Well before I get immersed in the arthouse stink of the Melbourne Film Festival, I thought I'd immunise myself with a hearty dose of mainstream blockbustery cheese.

Saying that this film has anything to do with the collection of Asimov short stories collected in a book of the same title is like saying
Michael Jackson is based on the template for a human being: in both cases the end product has little if anything to do with the source
material. The title, and the use of the concept of Asimov's Laws of Robotics are all that come from the writing of Asimov as far as the
plot is concerned. It doesn't really matter to me that much, because it's not like Asimov's going to care (he died several years ago), and
it's not as if anyone actually ever turns in their graves. Or at least I certainly hope not.

Rating:

Minority Report

dir: Steven Spielberg
[img_assist|nid=1065|title=The eyes have it|desc=|link=none|align=right|width=304|height=450]
Even with access to my hefty imagination I didn't think this would work. See, Spielbergo gypped me last year with AI, and it left me thinking that the man had traveled so far up his own anus that getting an intelligent and enjoyable film out of him was an exercise in wishful thinking.

Sometimes I am happy to be proved wrong. This film more than makes up for the lacklustre, uninspired kiddies' film AI. Even though he appears to be working in the same genre, this film, based on a Philip K Dick short story of the same name, towers over pretty much all of the recent sci-fi films that you've bothered to shell out your hard earned money for. Attack of the Clones looks like the work of a very technically minded retard in comparison.

Rating:

Star Wars II: Attack of the Clones

dir: George Lucas
[img_assist|nid=1056|title=Send in the Clowns. They're. Already. Here.|desc=|link=none|align=right|width=450|height=505]
See, I had misgivings when I heard the title last year. Scratch that, I had misgivings when I heard Lucas was going to direct prequels to his smash hit merchandising empire in the first place. You'd think the man could just stay home and throw some money around with the kids, set fire to massive Cuban cigars with $5000 bills, race homeless people on a deadly indoor obstacle course, purchase small third world countries where for his amusement he can watch or physically take part as people's arses are branded with the Lucasfilm logo, or make them build pyramids in his honour. In that case, surely it is Georgie Porgie's love of creating quality films to be remembered throughout the ages that keeps him coming back to the trough for more. Surely.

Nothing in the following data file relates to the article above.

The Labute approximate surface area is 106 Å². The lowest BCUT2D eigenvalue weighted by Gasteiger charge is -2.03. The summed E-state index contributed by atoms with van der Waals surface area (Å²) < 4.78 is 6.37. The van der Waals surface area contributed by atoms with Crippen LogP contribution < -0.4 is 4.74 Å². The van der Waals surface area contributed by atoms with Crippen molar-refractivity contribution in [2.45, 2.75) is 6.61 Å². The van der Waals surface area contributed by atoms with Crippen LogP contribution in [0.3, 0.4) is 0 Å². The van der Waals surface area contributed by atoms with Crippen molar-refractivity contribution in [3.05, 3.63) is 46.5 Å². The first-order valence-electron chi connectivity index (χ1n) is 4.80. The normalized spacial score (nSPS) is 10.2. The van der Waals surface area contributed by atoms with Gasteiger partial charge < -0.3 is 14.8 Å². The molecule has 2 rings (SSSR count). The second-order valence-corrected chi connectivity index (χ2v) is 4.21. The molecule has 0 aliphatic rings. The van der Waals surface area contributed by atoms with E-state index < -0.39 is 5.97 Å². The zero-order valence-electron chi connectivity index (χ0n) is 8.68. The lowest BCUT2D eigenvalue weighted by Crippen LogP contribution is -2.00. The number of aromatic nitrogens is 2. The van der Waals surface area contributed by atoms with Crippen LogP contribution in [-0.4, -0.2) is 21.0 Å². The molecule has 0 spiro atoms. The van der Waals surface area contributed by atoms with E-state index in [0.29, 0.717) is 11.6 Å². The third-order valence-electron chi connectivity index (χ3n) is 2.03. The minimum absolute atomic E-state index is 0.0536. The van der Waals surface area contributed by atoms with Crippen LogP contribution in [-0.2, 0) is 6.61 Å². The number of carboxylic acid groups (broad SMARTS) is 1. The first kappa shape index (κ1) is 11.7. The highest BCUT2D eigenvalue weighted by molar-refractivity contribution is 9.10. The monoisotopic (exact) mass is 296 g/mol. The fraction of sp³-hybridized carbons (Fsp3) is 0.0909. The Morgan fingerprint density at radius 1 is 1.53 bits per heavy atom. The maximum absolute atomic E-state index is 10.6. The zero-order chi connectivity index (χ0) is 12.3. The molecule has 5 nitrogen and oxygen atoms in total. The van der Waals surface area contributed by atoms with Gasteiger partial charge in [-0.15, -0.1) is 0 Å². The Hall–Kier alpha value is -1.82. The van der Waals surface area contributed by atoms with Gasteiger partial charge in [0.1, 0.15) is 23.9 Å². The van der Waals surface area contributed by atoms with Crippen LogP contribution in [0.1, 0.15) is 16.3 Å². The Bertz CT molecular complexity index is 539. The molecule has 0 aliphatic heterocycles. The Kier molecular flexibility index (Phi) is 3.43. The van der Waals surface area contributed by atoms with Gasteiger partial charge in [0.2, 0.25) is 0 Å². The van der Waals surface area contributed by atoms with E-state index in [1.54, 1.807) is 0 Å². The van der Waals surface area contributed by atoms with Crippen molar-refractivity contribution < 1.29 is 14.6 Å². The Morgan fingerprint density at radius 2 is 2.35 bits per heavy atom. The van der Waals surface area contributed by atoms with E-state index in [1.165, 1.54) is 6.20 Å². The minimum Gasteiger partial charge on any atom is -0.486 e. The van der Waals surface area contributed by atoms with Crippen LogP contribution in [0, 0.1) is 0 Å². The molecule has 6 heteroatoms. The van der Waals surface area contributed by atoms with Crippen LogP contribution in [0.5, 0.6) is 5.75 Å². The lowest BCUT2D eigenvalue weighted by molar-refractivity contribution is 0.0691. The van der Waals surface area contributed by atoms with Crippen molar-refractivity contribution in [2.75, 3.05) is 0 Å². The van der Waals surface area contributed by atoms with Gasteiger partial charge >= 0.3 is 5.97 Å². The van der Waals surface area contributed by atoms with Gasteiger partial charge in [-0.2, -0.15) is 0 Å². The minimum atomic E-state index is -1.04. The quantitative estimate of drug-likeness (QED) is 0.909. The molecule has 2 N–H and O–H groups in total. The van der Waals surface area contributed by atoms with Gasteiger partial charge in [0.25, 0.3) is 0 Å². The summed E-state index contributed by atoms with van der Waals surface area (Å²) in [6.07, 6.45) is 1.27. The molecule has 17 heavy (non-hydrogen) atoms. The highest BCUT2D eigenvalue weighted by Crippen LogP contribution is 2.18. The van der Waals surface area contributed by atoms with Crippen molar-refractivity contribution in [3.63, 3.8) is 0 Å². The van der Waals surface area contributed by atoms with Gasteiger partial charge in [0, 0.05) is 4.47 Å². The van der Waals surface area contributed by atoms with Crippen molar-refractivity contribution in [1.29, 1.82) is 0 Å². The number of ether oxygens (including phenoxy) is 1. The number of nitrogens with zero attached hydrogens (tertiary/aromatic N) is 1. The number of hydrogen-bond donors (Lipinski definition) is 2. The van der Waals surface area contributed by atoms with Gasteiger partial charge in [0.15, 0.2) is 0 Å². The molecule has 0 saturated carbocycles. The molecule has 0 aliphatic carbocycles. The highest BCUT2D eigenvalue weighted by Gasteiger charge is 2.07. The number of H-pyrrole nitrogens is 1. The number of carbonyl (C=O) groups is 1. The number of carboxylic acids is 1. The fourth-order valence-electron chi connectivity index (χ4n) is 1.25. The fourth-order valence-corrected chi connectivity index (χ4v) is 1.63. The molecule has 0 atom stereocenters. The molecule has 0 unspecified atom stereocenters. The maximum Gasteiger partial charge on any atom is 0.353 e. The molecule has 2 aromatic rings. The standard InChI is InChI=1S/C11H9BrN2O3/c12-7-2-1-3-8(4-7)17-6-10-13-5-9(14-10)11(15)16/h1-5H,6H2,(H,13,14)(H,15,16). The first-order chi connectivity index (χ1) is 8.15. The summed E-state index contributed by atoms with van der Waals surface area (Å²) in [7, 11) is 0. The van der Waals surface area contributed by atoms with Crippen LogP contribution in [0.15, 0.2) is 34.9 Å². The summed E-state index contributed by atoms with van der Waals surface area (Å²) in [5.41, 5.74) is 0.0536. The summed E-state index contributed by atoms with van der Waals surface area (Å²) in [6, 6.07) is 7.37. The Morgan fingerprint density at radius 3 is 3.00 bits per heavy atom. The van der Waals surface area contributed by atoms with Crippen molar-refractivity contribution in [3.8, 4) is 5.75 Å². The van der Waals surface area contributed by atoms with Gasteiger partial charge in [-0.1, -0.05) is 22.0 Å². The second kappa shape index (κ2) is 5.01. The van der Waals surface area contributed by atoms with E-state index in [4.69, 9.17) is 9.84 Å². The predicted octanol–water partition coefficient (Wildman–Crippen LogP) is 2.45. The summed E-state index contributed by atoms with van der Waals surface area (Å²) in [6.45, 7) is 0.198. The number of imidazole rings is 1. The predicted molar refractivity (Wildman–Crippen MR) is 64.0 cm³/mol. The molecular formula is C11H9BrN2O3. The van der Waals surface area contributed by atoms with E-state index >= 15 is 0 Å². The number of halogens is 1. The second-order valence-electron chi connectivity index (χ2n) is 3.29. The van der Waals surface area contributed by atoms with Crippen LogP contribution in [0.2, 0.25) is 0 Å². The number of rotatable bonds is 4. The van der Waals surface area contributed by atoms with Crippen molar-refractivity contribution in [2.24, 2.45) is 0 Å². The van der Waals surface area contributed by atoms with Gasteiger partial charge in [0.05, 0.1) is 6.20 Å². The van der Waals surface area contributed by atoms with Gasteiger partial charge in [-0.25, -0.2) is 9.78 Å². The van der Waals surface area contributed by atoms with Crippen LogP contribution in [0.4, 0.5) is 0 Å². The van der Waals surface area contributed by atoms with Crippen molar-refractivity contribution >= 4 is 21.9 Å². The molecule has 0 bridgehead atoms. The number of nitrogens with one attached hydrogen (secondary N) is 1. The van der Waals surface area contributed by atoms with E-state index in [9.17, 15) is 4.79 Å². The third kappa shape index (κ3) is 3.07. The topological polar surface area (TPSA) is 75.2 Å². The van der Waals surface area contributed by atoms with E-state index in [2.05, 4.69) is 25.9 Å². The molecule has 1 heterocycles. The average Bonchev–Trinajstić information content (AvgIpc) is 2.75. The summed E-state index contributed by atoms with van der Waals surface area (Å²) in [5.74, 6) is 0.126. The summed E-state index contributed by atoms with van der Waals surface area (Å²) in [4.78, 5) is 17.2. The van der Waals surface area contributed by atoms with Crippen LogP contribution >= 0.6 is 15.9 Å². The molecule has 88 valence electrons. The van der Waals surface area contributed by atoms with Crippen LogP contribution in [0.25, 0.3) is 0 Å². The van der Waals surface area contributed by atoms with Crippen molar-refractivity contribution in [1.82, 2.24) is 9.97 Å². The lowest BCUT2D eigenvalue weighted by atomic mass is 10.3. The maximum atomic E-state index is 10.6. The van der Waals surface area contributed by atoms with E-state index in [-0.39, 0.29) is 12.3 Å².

I've had the opportunity to watch the film twice over the last couple of weeks, and I have to say that the second viewing was significantly less enjoyable than the first. Such a detail certainly indicates to me at least that the film's quality is no where near as high as several relieved reviewers would have you believe.

If I'd written the review after the first viewing, I possibly might have had more positive things to say. As it is, the film's flaws were magnified with a subsequent viewing, for which the rest of you who loved it are now going to have to suffer.

Rating:

Star Trek: Nemesis

dir: Stuart Baird
[img_assist|nid=1036|title=Which shine-head is which? Seeing double means seeing four Jean-Lucs!|desc=|link=none|align=right|width=400|height=300]
There is a law in economics referred to as the law of diminishing returns, or alternately known as the law of variable proportions. Essentially it states that if one factor of production is increased while the others remain constant, the overall returns will relatively decrease passed a certain point.

Accept for a moment that the number of Trek fans and other obese obsessives is relatively constant, if not decreasing over time. Establish that the amount of merchandising and truly quality television shows pumped out continues over time, with more and more money being poured into this formerly profitable venture. The law of diminishing returns states that past a certain point you cannot get back what you put in.

Rating:

Pages

Subscribe to Sci-Fi